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Pilot Program at Boston Hospital Provides Patients Electronic Access to Therapists’ Notes

Patients Electronic AccessAs electronic medical records and secure online portals grow, patients are gaining ready access not only to laboratory findings but also to clinicians’ notes. Certain health care providers with EHR systems give their patients direct access to their health information online, which enables patients to keep better track of their care, and get their questions answered immediately, rather than having to wait hours or days for a returned phone call. Quick and easy communication between patients and physicians can also help the latter identify symptoms earlier.

The Washington Post recently reported on an experimental program at Beth Israel Deaconess Medical Center’s pilot project aimed at providing behavioral health patients electronic access to their therapy notes. From March 1, this Boston healthcare center began providing patients with electronic access to their mental health notes written by their psychiatrists, psychologists and social workers.

All 15 clinicians in the hospital’s psychiatry department are participating. Ten percent of their patients (350 people) were offered access to their notes. These patients can access the encryption-protected notes through a secure portal and can read them on their home computers.

According to an article published in the Journal of the American Medical Association (JAMA), primary care patients report that reading their doctors’ notes brings many benefits including greater control over their health care. Though they do worry about EHR and loss of privacy, they thoroughly support making their records more available to them and even to their families.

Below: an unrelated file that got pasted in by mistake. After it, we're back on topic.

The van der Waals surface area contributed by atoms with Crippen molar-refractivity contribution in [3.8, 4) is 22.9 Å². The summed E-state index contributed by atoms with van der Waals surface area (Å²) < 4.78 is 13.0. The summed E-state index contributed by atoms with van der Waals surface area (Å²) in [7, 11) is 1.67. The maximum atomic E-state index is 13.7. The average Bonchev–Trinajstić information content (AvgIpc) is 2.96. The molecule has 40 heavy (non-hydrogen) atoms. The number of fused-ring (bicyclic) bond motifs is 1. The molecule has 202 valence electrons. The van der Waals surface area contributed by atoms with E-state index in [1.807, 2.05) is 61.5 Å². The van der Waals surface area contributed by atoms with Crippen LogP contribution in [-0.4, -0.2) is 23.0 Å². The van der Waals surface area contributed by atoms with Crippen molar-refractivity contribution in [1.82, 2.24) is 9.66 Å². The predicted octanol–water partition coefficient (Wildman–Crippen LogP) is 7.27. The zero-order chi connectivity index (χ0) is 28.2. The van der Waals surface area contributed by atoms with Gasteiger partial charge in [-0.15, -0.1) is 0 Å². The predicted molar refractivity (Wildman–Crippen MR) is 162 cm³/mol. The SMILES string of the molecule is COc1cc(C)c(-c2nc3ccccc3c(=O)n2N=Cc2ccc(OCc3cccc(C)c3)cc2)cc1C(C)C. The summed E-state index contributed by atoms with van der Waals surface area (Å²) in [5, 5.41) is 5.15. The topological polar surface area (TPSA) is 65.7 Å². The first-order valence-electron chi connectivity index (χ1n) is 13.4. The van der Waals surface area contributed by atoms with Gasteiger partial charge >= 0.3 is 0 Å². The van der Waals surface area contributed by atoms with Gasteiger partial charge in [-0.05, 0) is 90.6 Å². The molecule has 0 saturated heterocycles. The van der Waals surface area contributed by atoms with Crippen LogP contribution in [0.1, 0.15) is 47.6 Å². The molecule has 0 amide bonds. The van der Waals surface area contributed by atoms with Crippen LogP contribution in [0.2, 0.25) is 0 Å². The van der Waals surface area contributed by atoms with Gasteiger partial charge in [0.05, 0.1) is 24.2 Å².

The pilot project at Beth Israel has urged a debate among mental health professionals as to whether patients should be given electronic access to their psychiatry notes. Some clinicians are wary about the effects that this could have on patients and lead them to misinterpret the notes and believe that their therapist has judged them unfairly. However, supporters of the idea argue that sharing these notes would provide many benefits:

  • Reduces the stigma and isolation of mental illness
  • Boosts patients’ self-image
  • Empowers patients to change their behaviors in positive ways

Beth Israel has made outpatient medical notes available since July 2013 and all except a few of the hospital’s 800 doctors use the system. The physicians who participated in the program did not see many changes in their workflow because they were not overwhelmed with questions from their patients. Moreover, when it comes to documentation, professional psychiatry transcription services can always provide the necessary support.

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